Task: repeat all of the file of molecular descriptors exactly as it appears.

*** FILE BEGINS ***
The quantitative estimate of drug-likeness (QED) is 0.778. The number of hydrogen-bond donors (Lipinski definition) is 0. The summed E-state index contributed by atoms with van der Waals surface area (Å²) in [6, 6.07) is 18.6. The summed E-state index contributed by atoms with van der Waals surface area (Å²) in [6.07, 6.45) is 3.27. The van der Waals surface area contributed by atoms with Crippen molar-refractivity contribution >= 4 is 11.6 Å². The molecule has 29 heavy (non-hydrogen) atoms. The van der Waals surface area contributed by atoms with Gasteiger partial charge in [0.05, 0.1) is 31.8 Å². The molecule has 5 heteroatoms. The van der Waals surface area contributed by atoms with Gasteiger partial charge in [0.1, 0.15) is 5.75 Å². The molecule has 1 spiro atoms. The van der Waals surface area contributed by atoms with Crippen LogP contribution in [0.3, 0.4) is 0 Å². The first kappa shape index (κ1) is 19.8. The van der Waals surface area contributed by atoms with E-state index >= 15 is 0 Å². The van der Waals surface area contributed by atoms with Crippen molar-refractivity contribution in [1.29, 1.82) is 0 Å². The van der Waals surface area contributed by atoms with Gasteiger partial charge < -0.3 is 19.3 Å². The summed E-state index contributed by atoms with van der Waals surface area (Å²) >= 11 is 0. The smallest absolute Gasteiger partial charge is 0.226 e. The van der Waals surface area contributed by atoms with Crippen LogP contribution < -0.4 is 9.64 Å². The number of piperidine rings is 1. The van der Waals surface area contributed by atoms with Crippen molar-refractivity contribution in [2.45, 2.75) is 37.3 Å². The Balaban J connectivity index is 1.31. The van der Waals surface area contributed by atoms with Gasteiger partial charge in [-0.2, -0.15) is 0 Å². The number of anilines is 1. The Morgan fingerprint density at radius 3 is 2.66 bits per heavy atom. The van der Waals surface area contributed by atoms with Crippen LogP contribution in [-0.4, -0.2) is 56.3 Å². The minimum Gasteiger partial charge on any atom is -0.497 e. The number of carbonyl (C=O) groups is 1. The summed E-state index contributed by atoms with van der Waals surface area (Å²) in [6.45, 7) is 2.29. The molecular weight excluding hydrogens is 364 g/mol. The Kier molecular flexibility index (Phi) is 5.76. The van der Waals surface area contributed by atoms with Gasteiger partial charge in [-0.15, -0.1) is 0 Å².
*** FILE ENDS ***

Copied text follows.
The quantitative estimate of drug-likeness (QED) is 0.778. The number of hydrogen-bond donors (Lipinski definition) is 0. The summed E-state index contributed by atoms with van der Waals surface area (Å²) in [6, 6.07) is 18.6. The summed E-state index contributed by atoms with van der Waals surface area (Å²) in [6.07, 6.45) is 3.27. The van der Waals surface area contributed by atoms with Crippen molar-refractivity contribution >= 4 is 11.6 Å². The molecule has 29 heavy (non-hydrogen) atoms. The van der Waals surface area contributed by atoms with Gasteiger partial charge in [0.05, 0.1) is 31.8 Å². The molecule has 5 heteroatoms. The van der Waals surface area contributed by atoms with Gasteiger partial charge in [0.1, 0.15) is 5.75 Å². The molecule has 1 spiro atoms. The van der Waals surface area contributed by atoms with Crippen LogP contribution in [0.3, 0.4) is 0 Å². The first kappa shape index (κ1) is 19.8. The van der Waals surface area contributed by atoms with E-state index >= 15 is 0 Å². The van der Waals surface area contributed by atoms with Crippen molar-refractivity contribution in [1.29, 1.82) is 0 Å². The van der Waals surface area contributed by atoms with Gasteiger partial charge < -0.3 is 19.3 Å². The summed E-state index contributed by atoms with van der Waals surface area (Å²) >= 11 is 0. The smallest absolute Gasteiger partial charge is 0.226 e. The van der Waals surface area contributed by atoms with Crippen LogP contribution < -0.4 is 9.64 Å². The number of piperidine rings is 1. The van der Waals surface area contributed by atoms with Crippen molar-refractivity contribution in [2.45, 2.75) is 37.3 Å². The Balaban J connectivity index is 1.31. The van der Waals surface area contributed by atoms with Gasteiger partial charge in [-0.2, -0.15) is 0 Å². The number of anilines is 1. The Morgan fingerprint density at radius 3 is 2.66 bits per heavy atom. The van der Waals surface area contributed by atoms with Crippen LogP contribution in [-0.4, -0.2) is 56.3 Å². The minimum Gasteiger partial charge on any atom is -0.497 e. The number of carbonyl (C=O) groups is 1. The summed E-state index contributed by atoms with van der Waals surface area (Å²) in [6.45, 7) is 2.29. The molecular weight excluding hydrogens is 364 g/mol. The Kier molecular flexibility index (Phi) is 5.76. The van der Waals surface area contributed by atoms with Gasteiger partial charge in [-0.15, -0.1) is 0 Å².